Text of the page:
Skip to main content Skip to footer

BOGACZYK: For Tyler and Fuller, Grandma Knows Best

Devontre’a Tyler
Aug. 23, 2015

By JACK BOGACZYK
HERDZONE.COM COLUMNIST
HUNTINGTON, W.Va. –
Any basketball coach will tell you that getting a rebounding is a good thing. On occasion, a football coach will say the same.

Just ask Marshall linebackers coach Adam Fuller. The third-year Herd assistant returned to where he was before – to a rural spot in south central Florida – and he’s glad he did.

And because he did, Marshall has a solid middle linebacker candidate in junior Devontre’a Tyler – a junior college transfer who was on Fuller’s recruiting radar in 2013 after the coach had just joined Coach Doc Holliday’s program.

Tyler and his cousin, freshman defensive end Ty Tyler, are part of the Herd’s 2015 recruiting class. The former came to Marshall from junior college, with the latter from high school.

“Yes, they got in on me late,” Tyler said following Saturday’s camp scrimmage session, where he ran with the “ones” as the Herd coach held out several regulars on defense to get a better look at newcomers. “I have a little cousin who was coming here, and he talked to Coach Fuller.

“Coach Fuller was recruiting me out of high school. And my cousin reminded me about Marshall. I was coming out of junior college and had other offers. But my cousin liked Marshall, and my grandma wanted me and my cousin together here.

“So, I visited, liked everything about it, and grandma wanted it, so here we are.”

That “little cousin” Tyler talks about? He means “younger cousin.” Ty Tyler is a 6-foot-3, 248-pound lineman. Devontre’a is 6-1, 240 … and he turns age 21 on Monday.

The linebacker with the unique name – “My mom and grandma came up with it; it’s pronounced Dee-von-TRAY,” Tyler said – turned down Fuller the first time two years ago. This time, he chose the Herd over offers from Appalachian State, South Alabama, Bowling Green and North Texas, among others.

 

 

“Coach Fuller came down to my high school, DeSoto County, and we talked,” Tyler said. “He tried to get me to come then, and I said, ‘No, man, I’ll go the junior college route.’ I went out there (Iowa Western Community College) and he ended up coming back to get me. It was great.”

Tyler has been manning the mike linebacker spot with Maryland transfer Shawn Petty and redshirt sophomore Raheim Huskey, who played the weakside (will) spot Saturday. And Fuller has gotten what he and defensive coordinator Chuck Heater expected.

“Tre is a physically and mentally tough kid, and he’s extremely reliable,” Fuller said. “He brings a real physical presence to the position and he’s a pretty quick learner. It’s just his mindset, a tough-minded kid, been though a lot … you can count on him.

“He’s traveled a long road. He’s come from out there in Arcadia/Nocatee area of Florida, went off to junior college out in Iowa and every place he’s been, he’s made such a great impact, not only on the field but off the field.

“Everybody who has met Tre had nothing but good things to say about him. And the short time he’s been here, he’s had the same impact.”

Tyler, who is majoring in health sciences at MU, is working exclusively at middle linebacker to absorb the difference between JUCO and major college ball. Eventually, he’ll branch out because Fuller wants the Herd’s inside ‘backers (mike, will) to be interchangeable.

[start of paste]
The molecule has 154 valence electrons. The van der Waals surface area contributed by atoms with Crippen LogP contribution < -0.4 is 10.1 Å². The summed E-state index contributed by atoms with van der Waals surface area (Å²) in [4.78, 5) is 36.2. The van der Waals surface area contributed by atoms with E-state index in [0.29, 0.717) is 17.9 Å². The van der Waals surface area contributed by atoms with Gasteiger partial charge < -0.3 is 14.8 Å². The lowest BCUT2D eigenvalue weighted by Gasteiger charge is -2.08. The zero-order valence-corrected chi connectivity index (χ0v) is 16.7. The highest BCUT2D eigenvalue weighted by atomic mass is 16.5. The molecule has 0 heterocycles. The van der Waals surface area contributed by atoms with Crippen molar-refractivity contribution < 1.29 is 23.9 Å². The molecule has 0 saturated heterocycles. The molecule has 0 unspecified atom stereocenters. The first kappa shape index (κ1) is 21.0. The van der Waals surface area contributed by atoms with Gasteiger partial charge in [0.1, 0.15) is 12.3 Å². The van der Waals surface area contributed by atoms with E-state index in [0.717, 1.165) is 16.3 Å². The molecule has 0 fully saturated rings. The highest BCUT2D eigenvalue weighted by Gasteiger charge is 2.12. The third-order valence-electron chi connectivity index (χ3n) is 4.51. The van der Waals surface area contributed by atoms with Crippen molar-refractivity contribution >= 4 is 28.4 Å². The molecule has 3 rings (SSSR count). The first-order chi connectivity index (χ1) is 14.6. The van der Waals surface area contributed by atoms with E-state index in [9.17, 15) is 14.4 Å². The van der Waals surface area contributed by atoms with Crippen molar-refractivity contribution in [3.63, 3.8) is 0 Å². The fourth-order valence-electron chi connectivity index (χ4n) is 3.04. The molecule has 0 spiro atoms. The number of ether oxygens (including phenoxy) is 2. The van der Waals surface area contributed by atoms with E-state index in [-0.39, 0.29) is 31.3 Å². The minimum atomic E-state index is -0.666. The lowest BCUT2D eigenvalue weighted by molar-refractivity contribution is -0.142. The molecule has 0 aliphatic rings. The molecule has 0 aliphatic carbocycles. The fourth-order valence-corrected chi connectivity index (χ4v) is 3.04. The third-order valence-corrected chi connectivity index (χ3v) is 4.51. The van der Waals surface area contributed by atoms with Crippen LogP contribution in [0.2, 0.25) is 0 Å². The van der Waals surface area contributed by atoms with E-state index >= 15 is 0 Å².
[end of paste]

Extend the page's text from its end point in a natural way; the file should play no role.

“Most of our guys who get here, first off, we play them at one spot, and once they develop we like to dual-train them,” Fuller said. “Huskey (who played last season) is now playing both positions; so does (Evan) McKelvey. D.J. Hunter (primarily the strongside linebacker) plays multiple positions. The longer they’re here, the easier it is to dual train.”

And while Fuller recruited Tyler and now coaches him, he and his new linebacker know a good portion of the credit for landing the Floridian goes to the aforementioned “grandma” – Ernestine Tyler.

“Yeah, Grandma helped recruit me,” Tyler said, smiling.

“His grandmother is a great lady,” Fuller said. “She has raised more people in that community than you can count, including Tre. We were recruiting Ty and we weren’t in a position to take another linebacker, but Ty communicated to me that Tre was visiting other schools.

“Tre contacted me and I talked to Coach Heater, talked to Doc, and we thought he was a good enough player that no matter where we were positions-wise, this was a kid we needed to go get. We thought he could help our football program, so we offered him, went out there and recruited him.”

Tyler said going against the Herd’s No. 1 offensive unit on Saturday was another chance to learn.

“I just went out there and tried to do what I’m supposed to do, and that’s make the team better,” Tyler said. “Going to junior college helped me a lot; I went up against a lot of good people. Here, the biggest difference is the competition. The coaches are more hands-on.

“Coach Fuller is teaching me a lot. He tells me to get into the playbook, go hard, play with instinct, be physical, make the play, do my job. I’m listening to him.”

Two years ago, the Herd coach might as well have been a Fuller Brush salesman as far as Tyler was concerned. That’s all changed. Tyler and Tyler are together with the Herd … and more than Grandma Ernestine is happy.

MARSHALL ON DEMAND CUSA TV LIVE
  • SHOP NOW

#TheHerd